David Dodge, Senior Advisor in our Ottawa office discusses proposed changes to the Pension reform. A report commissioned by the Government of Ontario, (Macroeconomic Aspects of Retirement Savings) and prepared by Bennett Jones advisors David Dodge and Richard Dion was released to the public on Wednesday, April 23, 2014. Summary from the report:
The adequacy of future retirement income to support individual target levels of consumption for Ontarians and Canadians is an important problem for both individuals and governments. Indeed, on average, Canadian workers are far from saving enough to support in retirement a standard of living that they would find satisfactory. Unless the economy generates higher labour productivity growth than is currently projected, governments in the future will be under great pressure to tax an almost static population of workers to support transfers to a very fast-growing population of elderly.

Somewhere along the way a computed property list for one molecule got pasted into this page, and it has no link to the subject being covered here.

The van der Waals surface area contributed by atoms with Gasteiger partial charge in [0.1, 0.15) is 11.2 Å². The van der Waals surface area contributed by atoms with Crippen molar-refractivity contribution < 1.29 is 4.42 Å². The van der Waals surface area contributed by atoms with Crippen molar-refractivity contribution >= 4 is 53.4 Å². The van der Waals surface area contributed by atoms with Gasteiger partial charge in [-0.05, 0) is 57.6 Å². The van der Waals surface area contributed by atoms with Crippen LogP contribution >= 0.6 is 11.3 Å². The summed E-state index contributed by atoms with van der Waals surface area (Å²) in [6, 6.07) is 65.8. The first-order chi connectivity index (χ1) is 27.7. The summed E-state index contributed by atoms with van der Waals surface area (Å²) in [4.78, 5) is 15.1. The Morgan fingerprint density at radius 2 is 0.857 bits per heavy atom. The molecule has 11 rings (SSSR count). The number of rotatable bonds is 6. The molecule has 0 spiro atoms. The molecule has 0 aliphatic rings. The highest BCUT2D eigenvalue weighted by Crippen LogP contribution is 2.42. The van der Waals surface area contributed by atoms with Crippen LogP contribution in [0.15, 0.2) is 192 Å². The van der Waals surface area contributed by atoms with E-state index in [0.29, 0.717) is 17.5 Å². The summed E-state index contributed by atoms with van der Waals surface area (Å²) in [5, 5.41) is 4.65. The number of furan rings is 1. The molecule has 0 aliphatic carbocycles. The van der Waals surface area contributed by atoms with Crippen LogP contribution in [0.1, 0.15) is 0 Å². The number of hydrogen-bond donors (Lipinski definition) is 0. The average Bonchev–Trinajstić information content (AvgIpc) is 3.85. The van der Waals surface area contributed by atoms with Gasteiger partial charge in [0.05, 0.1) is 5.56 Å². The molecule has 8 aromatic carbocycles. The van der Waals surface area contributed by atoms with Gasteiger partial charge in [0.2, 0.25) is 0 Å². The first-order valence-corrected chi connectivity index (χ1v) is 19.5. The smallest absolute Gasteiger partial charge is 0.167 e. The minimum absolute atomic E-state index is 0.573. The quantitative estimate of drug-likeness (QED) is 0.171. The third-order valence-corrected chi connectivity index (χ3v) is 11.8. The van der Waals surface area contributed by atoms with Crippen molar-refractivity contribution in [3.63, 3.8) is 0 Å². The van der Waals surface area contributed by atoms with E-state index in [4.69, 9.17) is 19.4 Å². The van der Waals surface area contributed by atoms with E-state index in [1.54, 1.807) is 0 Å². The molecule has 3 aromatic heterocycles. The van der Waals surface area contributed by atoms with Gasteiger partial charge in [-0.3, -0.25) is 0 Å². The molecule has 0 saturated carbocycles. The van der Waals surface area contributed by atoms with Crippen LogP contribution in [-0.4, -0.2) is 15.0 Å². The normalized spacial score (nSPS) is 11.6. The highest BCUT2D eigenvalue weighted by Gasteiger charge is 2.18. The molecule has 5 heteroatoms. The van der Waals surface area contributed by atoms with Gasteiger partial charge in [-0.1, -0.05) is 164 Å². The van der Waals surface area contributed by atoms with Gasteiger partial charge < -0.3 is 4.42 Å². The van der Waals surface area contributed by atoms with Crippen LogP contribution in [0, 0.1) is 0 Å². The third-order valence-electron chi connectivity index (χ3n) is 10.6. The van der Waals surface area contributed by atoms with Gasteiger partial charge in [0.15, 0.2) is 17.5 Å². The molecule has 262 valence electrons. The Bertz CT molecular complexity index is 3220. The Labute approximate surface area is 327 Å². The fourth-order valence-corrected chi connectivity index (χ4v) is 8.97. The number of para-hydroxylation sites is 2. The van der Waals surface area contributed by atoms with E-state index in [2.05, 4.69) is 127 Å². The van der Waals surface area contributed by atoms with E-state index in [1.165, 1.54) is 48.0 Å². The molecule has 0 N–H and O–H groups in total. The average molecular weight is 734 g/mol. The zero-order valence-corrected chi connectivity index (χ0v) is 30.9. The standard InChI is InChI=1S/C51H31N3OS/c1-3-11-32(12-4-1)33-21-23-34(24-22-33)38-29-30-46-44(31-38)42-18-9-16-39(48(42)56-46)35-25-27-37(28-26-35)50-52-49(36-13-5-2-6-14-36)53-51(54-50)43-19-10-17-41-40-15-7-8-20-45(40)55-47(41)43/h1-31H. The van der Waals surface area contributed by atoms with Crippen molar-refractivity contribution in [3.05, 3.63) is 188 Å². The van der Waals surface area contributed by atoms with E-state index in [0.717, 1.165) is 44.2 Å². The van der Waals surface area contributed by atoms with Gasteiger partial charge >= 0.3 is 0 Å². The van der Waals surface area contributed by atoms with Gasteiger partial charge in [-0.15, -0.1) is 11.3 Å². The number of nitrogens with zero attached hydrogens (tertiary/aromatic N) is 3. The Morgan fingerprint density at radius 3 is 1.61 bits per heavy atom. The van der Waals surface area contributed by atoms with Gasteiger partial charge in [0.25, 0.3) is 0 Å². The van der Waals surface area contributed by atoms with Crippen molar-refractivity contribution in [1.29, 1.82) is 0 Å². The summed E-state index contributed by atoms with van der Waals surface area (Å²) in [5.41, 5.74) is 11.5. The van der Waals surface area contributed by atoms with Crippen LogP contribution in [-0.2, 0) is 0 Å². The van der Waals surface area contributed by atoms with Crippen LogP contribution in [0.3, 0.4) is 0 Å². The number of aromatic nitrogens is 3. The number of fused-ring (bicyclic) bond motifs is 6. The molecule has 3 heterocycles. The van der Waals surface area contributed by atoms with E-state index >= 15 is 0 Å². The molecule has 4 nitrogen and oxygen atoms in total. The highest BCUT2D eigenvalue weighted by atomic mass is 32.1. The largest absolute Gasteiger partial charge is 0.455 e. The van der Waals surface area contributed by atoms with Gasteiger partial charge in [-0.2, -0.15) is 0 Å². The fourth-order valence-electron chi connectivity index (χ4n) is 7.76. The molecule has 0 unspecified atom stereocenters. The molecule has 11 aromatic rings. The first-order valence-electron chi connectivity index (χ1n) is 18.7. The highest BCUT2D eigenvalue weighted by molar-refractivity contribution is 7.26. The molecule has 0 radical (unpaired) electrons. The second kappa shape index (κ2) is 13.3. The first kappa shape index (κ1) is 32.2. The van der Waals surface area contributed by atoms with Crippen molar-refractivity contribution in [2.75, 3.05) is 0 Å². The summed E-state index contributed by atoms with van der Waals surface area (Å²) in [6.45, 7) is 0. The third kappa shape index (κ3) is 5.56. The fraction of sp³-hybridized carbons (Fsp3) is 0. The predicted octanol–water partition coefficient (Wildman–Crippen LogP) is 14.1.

The big challenge then is how to provide for adequate retirement income for the future population of elderly people without imposing an undue burden of taxation on the working population and the business sector. Such an increased burden could only worsen the problem of generating enough wealth at the same time as being inequitable to the younger generations of workers. The solution to generate more retirement income and potential consumption in the future is to start now saving and investing more. A higher saving rate would underpin higher retirement income without increased tax rates on the working population, directly through larger accumulated household wealth and indirectly through supporting a higher investment rate in physical and other forms of capital, and hence higher productivity, larger investment income and increased government revenues.
In principle a higher investment rate could be financed by increased reliance on foreign saving but the experience of the last several decades tend to suggest that in the long run it is national savings that finances national investment in the advanced countries. Moreover, heavy reliance on foreign saving makes domestic investment more vulnerable to economic and financial shocks abroad. A higher saving rate by households and governments is therefore warranted in the longer run to support a higher investment rate by businesses and governments.